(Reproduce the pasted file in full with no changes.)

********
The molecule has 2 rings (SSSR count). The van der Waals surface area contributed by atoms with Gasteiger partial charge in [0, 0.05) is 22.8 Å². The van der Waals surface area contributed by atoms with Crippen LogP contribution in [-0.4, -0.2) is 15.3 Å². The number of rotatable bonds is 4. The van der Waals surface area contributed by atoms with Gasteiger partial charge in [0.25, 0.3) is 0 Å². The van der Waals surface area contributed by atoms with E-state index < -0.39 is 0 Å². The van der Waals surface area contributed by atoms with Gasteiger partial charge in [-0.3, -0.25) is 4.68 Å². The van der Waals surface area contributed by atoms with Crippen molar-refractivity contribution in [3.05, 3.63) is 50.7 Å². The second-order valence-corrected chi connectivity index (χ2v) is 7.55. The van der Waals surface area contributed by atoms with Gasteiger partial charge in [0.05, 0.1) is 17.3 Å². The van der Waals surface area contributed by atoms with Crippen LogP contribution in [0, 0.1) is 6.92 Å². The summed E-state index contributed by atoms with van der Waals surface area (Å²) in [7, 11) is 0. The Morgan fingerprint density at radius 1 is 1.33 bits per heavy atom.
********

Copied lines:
The molecule has 2 rings (SSSR count). The van der Waals surface area contributed by atoms with Gasteiger partial charge in [0, 0.05) is 22.8 Å². The van der Waals surface area contributed by atoms with Crippen LogP contribution in [-0.4, -0.2) is 15.3 Å². The number of rotatable bonds is 4. The van der Waals surface area contributed by atoms with Gasteiger partial charge in [0.25, 0.3) is 0 Å². The van der Waals surface area contributed by atoms with E-state index < -0.39 is 0 Å². The van der Waals surface area contributed by atoms with Gasteiger partial charge in [-0.3, -0.25) is 4.68 Å². The van der Waals surface area contributed by atoms with Crippen molar-refractivity contribution in [3.05, 3.63) is 50.7 Å². The second-order valence-corrected chi connectivity index (χ2v) is 7.55. The van der Waals surface area contributed by atoms with Gasteiger partial charge in [0.05, 0.1) is 17.3 Å². The van der Waals surface area contributed by atoms with Crippen LogP contribution in [0, 0.1) is 6.92 Å². The summed E-state index contributed by atoms with van der Waals surface area (Å²) in [7, 11) is 0. The Morgan fingerprint density at radius 1 is 1.33 bits per heavy atom.